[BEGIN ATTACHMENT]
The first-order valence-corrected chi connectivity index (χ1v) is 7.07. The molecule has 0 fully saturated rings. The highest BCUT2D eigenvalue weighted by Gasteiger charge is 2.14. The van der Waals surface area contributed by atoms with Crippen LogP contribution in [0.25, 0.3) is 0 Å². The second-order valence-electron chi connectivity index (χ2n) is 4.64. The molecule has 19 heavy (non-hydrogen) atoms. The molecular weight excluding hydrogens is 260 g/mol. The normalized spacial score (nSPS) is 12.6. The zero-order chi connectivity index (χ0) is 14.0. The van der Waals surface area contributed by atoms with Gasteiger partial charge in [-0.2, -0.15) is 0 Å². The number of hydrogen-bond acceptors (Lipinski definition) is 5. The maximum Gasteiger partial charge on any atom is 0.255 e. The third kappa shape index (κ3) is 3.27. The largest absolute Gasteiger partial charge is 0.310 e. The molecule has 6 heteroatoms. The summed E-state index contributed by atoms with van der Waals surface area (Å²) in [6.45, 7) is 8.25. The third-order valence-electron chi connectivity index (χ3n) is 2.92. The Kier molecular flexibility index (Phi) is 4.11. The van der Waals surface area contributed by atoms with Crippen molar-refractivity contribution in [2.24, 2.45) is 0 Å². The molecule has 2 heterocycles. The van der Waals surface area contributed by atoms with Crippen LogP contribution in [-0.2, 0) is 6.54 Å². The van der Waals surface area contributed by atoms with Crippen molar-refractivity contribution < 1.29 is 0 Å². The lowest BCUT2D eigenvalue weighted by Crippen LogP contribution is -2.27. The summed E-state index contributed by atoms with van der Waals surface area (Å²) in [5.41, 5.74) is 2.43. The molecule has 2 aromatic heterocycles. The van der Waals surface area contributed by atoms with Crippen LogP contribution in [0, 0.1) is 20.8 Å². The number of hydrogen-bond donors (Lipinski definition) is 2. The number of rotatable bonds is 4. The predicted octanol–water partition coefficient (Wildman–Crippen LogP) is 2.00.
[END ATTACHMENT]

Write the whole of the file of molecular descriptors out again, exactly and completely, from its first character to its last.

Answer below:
The first-order valence-corrected chi connectivity index (χ1v) is 7.07. The molecule has 0 fully saturated rings. The highest BCUT2D eigenvalue weighted by Gasteiger charge is 2.14. The van der Waals surface area contributed by atoms with Crippen LogP contribution in [0.25, 0.3) is 0 Å². The second-order valence-electron chi connectivity index (χ2n) is 4.64. The molecule has 19 heavy (non-hydrogen) atoms. The molecular weight excluding hydrogens is 260 g/mol. The normalized spacial score (nSPS) is 12.6. The zero-order chi connectivity index (χ0) is 14.0. The van der Waals surface area contributed by atoms with Gasteiger partial charge in [-0.2, -0.15) is 0 Å². The number of hydrogen-bond acceptors (Lipinski definition) is 5. The maximum Gasteiger partial charge on any atom is 0.255 e. The third kappa shape index (κ3) is 3.27. The largest absolute Gasteiger partial charge is 0.310 e. The molecule has 6 heteroatoms. The summed E-state index contributed by atoms with van der Waals surface area (Å²) in [6.45, 7) is 8.25. The third-order valence-electron chi connectivity index (χ3n) is 2.92. The Kier molecular flexibility index (Phi) is 4.11. The van der Waals surface area contributed by atoms with Crippen molar-refractivity contribution in [2.24, 2.45) is 0 Å². The molecule has 2 heterocycles. The van der Waals surface area contributed by atoms with Crippen LogP contribution in [-0.2, 0) is 6.54 Å². The van der Waals surface area contributed by atoms with Crippen molar-refractivity contribution < 1.29 is 0 Å². The lowest BCUT2D eigenvalue weighted by Crippen LogP contribution is -2.27. The summed E-state index contributed by atoms with van der Waals surface area (Å²) in [5.41, 5.74) is 2.43. The molecule has 2 aromatic heterocycles. The van der Waals surface area contributed by atoms with Crippen LogP contribution in [0, 0.1) is 20.8 Å². The number of hydrogen-bond donors (Lipinski definition) is 2. The number of rotatable bonds is 4. The predicted octanol–water partition coefficient (Wildman–Crippen LogP) is 2.00.